Mercy Oviawe and Others (applicants/respondents) v The Minister for Justice, Equality and Law Reform (respondent/appellant) and The Human Rights Commission (notice party)

JurisdictionIreland
CourtSupreme Court
JudgeDenham J.
Judgment Date20 December 2007
Neutral Citation[2007] IESC 66
Docket Number[S.C. No: 480/2006]
Date20 December 2007

THE SUPREME COURT

Murray C.J.

Denham J.

Fennelly J.

Kearns J.

Finnegan J.

[S.C. No: 480/2006]

Between/
Mercy Oviawe, Marrian Oviawe, Emmanueal Oviawe (suing through his mother and next friend Mercy Oviawe), Michael Oviawe (suing through his mother and next friend Mercy Oviawe), Lucky Oviawe (suing through his mother and next friend Mercy Oviawe), Peace Oviawe (suing through her mother and next friend Mercy Oviawe), Faith Oviawe (suing through her mother and next friend Mercy Oviawe), Unity Oviawe (suing through his mother and next friend Mercy Oviawe)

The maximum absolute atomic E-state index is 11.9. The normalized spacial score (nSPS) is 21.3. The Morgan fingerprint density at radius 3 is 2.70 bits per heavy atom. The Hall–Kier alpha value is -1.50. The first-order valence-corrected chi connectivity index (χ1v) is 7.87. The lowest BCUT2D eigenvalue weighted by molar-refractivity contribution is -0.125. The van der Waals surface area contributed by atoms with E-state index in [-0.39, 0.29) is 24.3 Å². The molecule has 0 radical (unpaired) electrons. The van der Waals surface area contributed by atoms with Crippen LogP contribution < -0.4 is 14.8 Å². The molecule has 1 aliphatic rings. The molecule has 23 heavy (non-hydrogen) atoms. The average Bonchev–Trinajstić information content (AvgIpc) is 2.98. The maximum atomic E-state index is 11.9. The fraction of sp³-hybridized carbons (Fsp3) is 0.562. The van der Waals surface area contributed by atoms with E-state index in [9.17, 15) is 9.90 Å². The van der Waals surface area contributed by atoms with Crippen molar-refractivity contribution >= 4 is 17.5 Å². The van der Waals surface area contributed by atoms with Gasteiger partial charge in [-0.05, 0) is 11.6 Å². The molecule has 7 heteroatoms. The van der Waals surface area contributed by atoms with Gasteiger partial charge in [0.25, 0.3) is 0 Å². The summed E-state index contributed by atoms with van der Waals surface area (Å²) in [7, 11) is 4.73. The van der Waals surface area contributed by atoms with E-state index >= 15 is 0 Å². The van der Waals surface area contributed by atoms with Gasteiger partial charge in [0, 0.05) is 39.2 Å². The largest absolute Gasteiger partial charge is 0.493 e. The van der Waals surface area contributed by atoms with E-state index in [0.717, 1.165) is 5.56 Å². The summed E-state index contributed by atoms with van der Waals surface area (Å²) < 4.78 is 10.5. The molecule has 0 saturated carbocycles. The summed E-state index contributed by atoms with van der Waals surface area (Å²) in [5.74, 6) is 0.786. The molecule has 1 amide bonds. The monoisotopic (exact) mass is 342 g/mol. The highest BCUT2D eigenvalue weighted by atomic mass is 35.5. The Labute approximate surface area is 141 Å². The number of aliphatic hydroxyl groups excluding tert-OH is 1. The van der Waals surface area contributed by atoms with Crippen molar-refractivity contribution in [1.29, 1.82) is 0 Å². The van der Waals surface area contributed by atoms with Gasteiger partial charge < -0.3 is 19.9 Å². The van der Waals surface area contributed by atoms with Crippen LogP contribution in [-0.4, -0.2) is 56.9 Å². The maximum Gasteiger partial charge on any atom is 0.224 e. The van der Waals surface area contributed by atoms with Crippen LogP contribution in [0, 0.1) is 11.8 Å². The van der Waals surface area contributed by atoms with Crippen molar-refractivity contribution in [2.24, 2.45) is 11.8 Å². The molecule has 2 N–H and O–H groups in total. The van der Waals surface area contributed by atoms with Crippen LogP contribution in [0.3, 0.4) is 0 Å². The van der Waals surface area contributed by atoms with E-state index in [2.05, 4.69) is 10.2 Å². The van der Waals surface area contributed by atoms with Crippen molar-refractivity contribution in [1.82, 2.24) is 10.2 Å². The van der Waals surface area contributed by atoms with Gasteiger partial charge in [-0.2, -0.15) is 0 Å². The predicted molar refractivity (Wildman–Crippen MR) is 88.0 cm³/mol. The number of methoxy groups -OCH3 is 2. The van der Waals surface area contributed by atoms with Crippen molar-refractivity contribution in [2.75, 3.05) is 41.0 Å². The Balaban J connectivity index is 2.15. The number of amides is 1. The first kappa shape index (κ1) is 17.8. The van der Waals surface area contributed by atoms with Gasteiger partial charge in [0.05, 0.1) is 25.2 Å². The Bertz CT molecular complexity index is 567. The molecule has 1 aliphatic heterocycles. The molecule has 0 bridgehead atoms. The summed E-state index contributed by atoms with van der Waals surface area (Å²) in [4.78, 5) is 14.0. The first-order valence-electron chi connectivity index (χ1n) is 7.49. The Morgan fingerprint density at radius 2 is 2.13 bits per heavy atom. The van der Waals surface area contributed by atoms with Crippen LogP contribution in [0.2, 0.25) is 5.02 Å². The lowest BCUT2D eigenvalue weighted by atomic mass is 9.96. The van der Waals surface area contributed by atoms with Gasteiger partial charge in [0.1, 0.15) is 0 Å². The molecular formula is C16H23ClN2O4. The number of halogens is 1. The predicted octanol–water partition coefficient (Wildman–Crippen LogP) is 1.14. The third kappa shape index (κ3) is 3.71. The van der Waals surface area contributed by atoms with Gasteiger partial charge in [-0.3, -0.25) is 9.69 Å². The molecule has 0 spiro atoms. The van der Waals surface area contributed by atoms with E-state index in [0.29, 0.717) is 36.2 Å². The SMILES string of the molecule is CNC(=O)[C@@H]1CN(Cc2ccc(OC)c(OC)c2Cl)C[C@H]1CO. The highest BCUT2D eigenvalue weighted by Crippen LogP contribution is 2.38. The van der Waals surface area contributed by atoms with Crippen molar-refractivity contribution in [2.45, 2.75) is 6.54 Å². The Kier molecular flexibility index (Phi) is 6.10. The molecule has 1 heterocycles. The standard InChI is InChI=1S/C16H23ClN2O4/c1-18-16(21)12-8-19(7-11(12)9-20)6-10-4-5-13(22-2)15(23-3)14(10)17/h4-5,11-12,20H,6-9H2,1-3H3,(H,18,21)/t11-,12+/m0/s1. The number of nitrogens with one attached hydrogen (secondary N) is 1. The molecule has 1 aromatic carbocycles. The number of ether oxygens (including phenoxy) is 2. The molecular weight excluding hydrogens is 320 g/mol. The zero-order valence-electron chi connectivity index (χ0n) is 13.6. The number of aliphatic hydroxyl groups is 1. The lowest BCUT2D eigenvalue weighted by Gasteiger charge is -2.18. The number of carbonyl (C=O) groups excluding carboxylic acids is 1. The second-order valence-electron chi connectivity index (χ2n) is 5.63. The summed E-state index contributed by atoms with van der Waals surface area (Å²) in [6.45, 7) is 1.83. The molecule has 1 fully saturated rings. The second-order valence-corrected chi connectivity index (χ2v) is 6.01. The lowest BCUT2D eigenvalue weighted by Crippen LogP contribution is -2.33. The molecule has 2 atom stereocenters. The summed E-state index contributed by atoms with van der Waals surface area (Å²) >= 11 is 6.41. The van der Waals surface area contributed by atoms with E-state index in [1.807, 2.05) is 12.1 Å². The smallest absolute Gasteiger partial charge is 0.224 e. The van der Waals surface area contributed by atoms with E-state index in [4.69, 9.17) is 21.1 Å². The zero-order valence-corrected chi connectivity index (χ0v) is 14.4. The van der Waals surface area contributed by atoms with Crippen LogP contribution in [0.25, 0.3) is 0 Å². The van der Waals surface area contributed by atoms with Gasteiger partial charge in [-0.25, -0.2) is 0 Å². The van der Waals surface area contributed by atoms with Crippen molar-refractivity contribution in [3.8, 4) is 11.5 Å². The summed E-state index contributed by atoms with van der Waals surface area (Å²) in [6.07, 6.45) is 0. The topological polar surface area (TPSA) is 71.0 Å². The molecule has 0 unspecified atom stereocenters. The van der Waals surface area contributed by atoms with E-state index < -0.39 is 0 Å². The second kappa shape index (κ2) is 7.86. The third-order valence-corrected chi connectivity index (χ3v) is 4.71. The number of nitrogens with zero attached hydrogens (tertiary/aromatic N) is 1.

Applicants/Respondents
and
The Minister for Justice, Equality and Law Reform
Respondent/Appellant
and
The Human Rights Commission
Notice Party
Abstract:

Immigration - Asylum - Aliens - Control of aliens - Executive administrative scheme - “Irish Born Child 2005” scheme - Executive discretion - Whether constitutional rights of applicants required to be considered in exercise of executive discretion - Applications refused on basis that applicants engaged in criminal activity - Whether refusal to consider applications illegal as being in breach of constitutional rights - Whether decision to refuse to consider applications should be quashed

the respondent established a scheme (“the Irish Born Child 2005 (IBC05)” scheme) whereby alien parents of children born in the State prior to the 1st January, 2005, could apply to him for consideration for permission to remain temporarily in the State. One of the criteria for exclusion from consideration was whether the applicant had been engaged in criminal activity. The applicants applied under the scheme. The respondent refused to consider the applications on the basis that they had been convicted of an offence in the State. The High Court quashed that refusal by way of judicial review. The respondent appealed to the Supreme Court.